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Pacific Mission 2024: A diary - Day 2 in Rarotonga ends in a surprise song from a minister

Grace Tinetali-Fiavaai, Te Rito journalism cadet

From saying Malo ‘aupito to Kia orana in less than 24 hours.

Public Interest Journalism funded through NZ On Air


After a long first official day in Tonga, it’s been a whirlwind trip already as we touch down in Rarotonga ahead of the second official day of the Pacific Mission.


Today’s itinerary begins at the opening of a new farmers’ market, where the wild wind has people having to hold down a few marquee poles - and their skirts.


Uncle Winston, as he is affectionately known by even the Cook Islands locals, is always subtle but direct when it comes to the media pack’s questions - like a front-row hooker running straight through for a tackle.



And almost in response, members of the media are always rushing forward for photos and videos, like wild animals pouncing to eat their prey.


As the morning sun beats down hard, Peters and Reti stick out among the crowd in their suits and ties; leaving me wondering if they are not sweating in this island heat.


A journalist later asks him how he’s feeling in his suit, to which he replies that this is how they always dress and will not “dress down” here.


There are more announcements and bilateral meetings today, this time focusing on the impacts of climate change in the Cook Islands.


Cook Islands PM Mark Brown and the rest of his Cabinet officials are not the suits and ties type - rocking up in what we call island formal wear: bright island shirts, colourful patterned dresses and flower crowns known as ei katu.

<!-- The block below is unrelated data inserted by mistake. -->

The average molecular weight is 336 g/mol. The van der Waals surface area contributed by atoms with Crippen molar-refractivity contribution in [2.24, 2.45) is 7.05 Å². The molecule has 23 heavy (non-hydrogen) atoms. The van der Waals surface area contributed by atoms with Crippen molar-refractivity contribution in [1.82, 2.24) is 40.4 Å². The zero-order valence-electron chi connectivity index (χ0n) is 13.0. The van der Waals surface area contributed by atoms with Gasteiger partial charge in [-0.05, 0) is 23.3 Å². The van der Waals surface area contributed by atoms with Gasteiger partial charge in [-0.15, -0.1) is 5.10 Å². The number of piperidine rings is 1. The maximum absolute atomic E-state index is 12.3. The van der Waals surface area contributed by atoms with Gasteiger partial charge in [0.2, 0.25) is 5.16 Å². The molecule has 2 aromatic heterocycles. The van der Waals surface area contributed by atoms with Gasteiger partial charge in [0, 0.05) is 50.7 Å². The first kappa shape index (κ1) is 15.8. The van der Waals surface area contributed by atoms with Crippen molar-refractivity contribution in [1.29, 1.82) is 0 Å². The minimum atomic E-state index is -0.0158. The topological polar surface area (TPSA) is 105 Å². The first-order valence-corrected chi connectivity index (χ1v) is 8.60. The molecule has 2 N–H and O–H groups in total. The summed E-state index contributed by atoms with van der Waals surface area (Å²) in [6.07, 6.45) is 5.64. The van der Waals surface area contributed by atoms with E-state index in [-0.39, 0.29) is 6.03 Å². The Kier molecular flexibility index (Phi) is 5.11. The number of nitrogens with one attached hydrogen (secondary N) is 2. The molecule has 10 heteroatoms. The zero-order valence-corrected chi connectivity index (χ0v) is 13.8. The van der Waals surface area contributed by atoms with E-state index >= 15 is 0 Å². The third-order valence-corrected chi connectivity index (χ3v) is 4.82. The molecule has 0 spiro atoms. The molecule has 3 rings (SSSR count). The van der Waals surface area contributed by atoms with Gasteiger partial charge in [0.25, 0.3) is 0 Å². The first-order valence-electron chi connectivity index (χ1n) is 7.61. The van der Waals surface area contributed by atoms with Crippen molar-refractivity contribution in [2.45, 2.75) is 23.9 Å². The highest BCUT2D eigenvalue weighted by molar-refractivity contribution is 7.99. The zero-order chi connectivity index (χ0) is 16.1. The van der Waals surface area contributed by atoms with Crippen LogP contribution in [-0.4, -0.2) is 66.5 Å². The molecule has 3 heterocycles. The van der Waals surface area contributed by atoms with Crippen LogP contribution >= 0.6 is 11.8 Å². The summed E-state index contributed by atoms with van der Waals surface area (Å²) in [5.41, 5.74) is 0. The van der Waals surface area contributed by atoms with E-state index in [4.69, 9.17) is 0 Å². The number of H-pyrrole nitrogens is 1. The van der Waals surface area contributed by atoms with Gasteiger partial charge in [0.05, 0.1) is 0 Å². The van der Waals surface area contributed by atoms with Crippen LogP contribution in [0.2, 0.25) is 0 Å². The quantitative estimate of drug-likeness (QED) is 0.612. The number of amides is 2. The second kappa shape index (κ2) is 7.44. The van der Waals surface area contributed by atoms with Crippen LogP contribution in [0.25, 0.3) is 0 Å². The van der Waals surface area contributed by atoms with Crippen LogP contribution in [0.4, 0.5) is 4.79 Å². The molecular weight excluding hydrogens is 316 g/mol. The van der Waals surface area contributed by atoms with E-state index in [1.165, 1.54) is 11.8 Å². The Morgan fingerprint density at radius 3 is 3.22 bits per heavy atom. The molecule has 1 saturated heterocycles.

A big mango tree out the front of Brown’s office proves to be the perfect spot for filing stories for many of the journalists; laptops on the grass and the odd juicy mangoes rescued from the ground to be enjoyed.


The hospitality in the Pacific Islands is unparalleled and once again, the “aunties,” or drivers, greet everyone with a smile and offer chilled water and the odd island banter.



There are several events throughout the day, with the two ministers, whose Māori roots are acknowledged by the locals throughout the day, separated for their respective ministerial events.


As Reti visits Rarotonga Hospital, it’s now time for Reti to shine. He looks calm and collected because he’s in his realm of expertise. This is his hood.


At last, a breath of fresh air, as Reti makes jokes about being in the Cook Islands explaining how he sends photos back home to his wife and family about being in the tropics.


He’s also sporting an island shirt - blue, of course - which is the first time he or Peters has worn anything Pasifika on the trip up to this point.


The last event is a special Waitangi Day celebration. It’s another display of colourful dresses, flower crowns and bright island shirts - except for Peters and Reti.


Surprisingly, however, there is a show of colourful talent from Reti as he bursts into song to end his speech; before members of his team join him in acknowledgement the good old Kiwi way, singing a loud rendition of: E Papa Waiari.



Hero Image: Foreign Affairs Minister Winston Peters arrives at a Waitangi Day reception in Rarotonga tonight. Photo / Grace Tinetali-Fiavaai

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